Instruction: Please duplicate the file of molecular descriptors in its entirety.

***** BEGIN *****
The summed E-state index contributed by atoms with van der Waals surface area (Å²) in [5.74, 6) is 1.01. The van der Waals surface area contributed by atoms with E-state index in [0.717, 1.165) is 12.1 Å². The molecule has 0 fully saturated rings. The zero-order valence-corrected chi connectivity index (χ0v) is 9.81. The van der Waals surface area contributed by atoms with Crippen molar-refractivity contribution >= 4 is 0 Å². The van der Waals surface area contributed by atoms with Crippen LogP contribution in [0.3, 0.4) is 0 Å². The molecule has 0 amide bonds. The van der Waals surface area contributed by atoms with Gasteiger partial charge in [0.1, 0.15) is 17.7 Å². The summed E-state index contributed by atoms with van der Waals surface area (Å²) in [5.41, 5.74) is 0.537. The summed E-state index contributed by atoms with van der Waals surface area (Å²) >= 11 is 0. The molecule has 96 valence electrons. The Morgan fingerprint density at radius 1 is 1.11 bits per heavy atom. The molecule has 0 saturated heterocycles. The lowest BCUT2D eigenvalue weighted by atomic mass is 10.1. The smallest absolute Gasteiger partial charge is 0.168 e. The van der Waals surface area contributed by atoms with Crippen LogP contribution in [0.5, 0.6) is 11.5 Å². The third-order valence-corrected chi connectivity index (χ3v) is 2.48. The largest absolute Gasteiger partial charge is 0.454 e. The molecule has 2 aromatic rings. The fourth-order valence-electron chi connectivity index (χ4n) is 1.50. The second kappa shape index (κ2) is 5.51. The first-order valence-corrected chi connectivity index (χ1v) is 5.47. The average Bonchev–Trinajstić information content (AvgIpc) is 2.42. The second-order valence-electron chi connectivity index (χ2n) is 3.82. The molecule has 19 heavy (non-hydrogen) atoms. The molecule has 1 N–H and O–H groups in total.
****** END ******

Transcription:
The summed E-state index contributed by atoms with van der Waals surface area (Å²) in [5.74, 6) is 1.01. The van der Waals surface area contributed by atoms with E-state index in [0.717, 1.165) is 12.1 Å². The molecule has 0 fully saturated rings. The zero-order valence-corrected chi connectivity index (χ0v) is 9.81. The van der Waals surface area contributed by atoms with Crippen molar-refractivity contribution >= 4 is 0 Å². The van der Waals surface area contributed by atoms with Crippen LogP contribution in [0.3, 0.4) is 0 Å². The molecule has 0 amide bonds. The van der Waals surface area contributed by atoms with Gasteiger partial charge in [0.1, 0.15) is 17.7 Å². The summed E-state index contributed by atoms with van der Waals surface area (Å²) in [5.41, 5.74) is 0.537. The summed E-state index contributed by atoms with van der Waals surface area (Å²) >= 11 is 0. The molecule has 96 valence electrons. The Morgan fingerprint density at radius 1 is 1.11 bits per heavy atom. The molecule has 0 saturated heterocycles. The lowest BCUT2D eigenvalue weighted by atomic mass is 10.1. The smallest absolute Gasteiger partial charge is 0.168 e. The van der Waals surface area contributed by atoms with Crippen LogP contribution in [0.5, 0.6) is 11.5 Å². The third-order valence-corrected chi connectivity index (χ3v) is 2.48. The largest absolute Gasteiger partial charge is 0.454 e. The molecule has 2 aromatic rings. The fourth-order valence-electron chi connectivity index (χ4n) is 1.50. The second kappa shape index (κ2) is 5.51. The first-order valence-corrected chi connectivity index (χ1v) is 5.47. The average Bonchev–Trinajstić information content (AvgIpc) is 2.42. The second-order valence-electron chi connectivity index (χ2n) is 3.82. The molecule has 19 heavy (non-hydrogen) atoms. The molecule has 1 N–H and O–H groups in total.